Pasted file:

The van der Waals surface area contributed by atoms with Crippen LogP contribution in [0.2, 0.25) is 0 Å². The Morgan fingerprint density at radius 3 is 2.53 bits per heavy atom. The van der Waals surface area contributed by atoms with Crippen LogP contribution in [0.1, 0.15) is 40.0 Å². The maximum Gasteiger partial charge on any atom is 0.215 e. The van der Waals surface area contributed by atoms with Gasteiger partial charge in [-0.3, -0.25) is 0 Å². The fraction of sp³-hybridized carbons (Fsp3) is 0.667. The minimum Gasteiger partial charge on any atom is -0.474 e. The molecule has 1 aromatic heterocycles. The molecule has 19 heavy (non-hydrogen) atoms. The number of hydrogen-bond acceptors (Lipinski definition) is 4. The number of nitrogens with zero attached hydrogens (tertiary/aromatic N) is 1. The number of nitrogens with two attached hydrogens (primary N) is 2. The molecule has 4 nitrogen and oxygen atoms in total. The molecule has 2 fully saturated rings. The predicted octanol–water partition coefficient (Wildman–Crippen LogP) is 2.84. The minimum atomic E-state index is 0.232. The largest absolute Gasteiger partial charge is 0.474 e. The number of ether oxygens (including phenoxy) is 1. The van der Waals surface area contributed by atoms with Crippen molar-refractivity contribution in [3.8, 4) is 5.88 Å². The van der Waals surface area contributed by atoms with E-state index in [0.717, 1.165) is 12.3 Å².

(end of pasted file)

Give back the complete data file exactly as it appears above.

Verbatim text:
The van der Waals surface area contributed by atoms with Crippen LogP contribution in [0.2, 0.25) is 0 Å². The Morgan fingerprint density at radius 3 is 2.53 bits per heavy atom. The van der Waals surface area contributed by atoms with Crippen LogP contribution in [0.1, 0.15) is 40.0 Å². The maximum Gasteiger partial charge on any atom is 0.215 e. The van der Waals surface area contributed by atoms with Gasteiger partial charge in [-0.3, -0.25) is 0 Å². The fraction of sp³-hybridized carbons (Fsp3) is 0.667. The minimum Gasteiger partial charge on any atom is -0.474 e. The molecule has 1 aromatic heterocycles. The molecule has 19 heavy (non-hydrogen) atoms. The number of hydrogen-bond acceptors (Lipinski definition) is 4. The number of nitrogens with zero attached hydrogens (tertiary/aromatic N) is 1. The number of nitrogens with two attached hydrogens (primary N) is 2. The molecule has 4 nitrogen and oxygen atoms in total. The molecule has 2 fully saturated rings. The predicted octanol–water partition coefficient (Wildman–Crippen LogP) is 2.84. The minimum atomic E-state index is 0.232. The largest absolute Gasteiger partial charge is 0.474 e. The number of ether oxygens (including phenoxy) is 1. The van der Waals surface area contributed by atoms with Crippen molar-refractivity contribution in [3.8, 4) is 5.88 Å². The van der Waals surface area contributed by atoms with E-state index in [0.717, 1.165) is 12.3 Å².